Also, I would highly recommend dressing your hair while wearing your chemise/shift/underwear and before you put on your 14th century clothing. Once you get used to the styles, the process will go faster and faster.

Additional items
A.  A circlet or Coronet
B. A veil or wimple.
C. A fillet band (it's like a headband that you use to secure your veil with pins.)
In the future, I will be doing a post on using fake hair.

Step One
Comb out your hair then divide into two equal sections, using a center part from the front of your hair to the back. Secure the left (or right. In the photo I secured the left) with a hair clip. Comb the right side forward, combing the hair above your ears so that the braid will begin at the temple. 

Step One-B
If you'd like to go for the 'medieval goddess' or young lady look of long, flowing hair, try this: instead of just braiding the right side, further divide the right into an upper half and lower half. Braid the two halves separately, secure, and repeat for the left side. Let hair dry thoroughly and remove braids. Voila, medieval goddess hair!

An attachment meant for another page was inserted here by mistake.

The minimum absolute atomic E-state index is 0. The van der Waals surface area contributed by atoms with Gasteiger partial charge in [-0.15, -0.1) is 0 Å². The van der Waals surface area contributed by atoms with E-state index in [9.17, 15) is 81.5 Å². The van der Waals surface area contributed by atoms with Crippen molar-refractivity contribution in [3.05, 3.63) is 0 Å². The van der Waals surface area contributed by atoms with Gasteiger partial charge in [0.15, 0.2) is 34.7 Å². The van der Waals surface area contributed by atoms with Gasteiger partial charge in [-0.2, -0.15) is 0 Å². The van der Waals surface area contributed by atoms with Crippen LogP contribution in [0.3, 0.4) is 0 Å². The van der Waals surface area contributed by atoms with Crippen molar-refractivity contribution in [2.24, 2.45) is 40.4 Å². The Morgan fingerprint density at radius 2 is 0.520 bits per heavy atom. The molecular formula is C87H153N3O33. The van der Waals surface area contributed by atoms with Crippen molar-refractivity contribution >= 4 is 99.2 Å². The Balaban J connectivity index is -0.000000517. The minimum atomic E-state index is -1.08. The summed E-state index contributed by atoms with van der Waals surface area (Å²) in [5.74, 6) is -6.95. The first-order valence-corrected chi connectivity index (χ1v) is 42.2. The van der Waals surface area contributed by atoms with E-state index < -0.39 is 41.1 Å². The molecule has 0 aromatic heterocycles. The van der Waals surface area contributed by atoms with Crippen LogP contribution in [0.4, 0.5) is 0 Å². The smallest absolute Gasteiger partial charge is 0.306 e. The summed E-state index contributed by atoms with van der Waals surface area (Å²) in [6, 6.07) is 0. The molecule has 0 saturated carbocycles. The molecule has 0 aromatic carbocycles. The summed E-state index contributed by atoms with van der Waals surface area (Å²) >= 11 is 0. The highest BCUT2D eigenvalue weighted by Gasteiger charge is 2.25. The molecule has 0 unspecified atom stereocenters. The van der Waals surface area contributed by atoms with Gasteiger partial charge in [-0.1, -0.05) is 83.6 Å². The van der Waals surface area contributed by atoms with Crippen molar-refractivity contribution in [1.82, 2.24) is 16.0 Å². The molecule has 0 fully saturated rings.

Step Two
Braid the right side hair, keeping the braid as neat as possible. Secure with a hair elastic.


Step Three
Braid the left as you braided the right and secure with the other elastic. 

At this point, if you're planning on only wearing a coronet, skip to Step Five .
If you'd like to have side-swirl buns, skip to Step Ten.

Step Four

Tie or pin on your fillet band. It really should be secured under the chin, instead of around the head like I have it, but I really don't like the look it gives me when it goes under my chin. Tie or pin it however you prefer, after trying both ways.

Step Five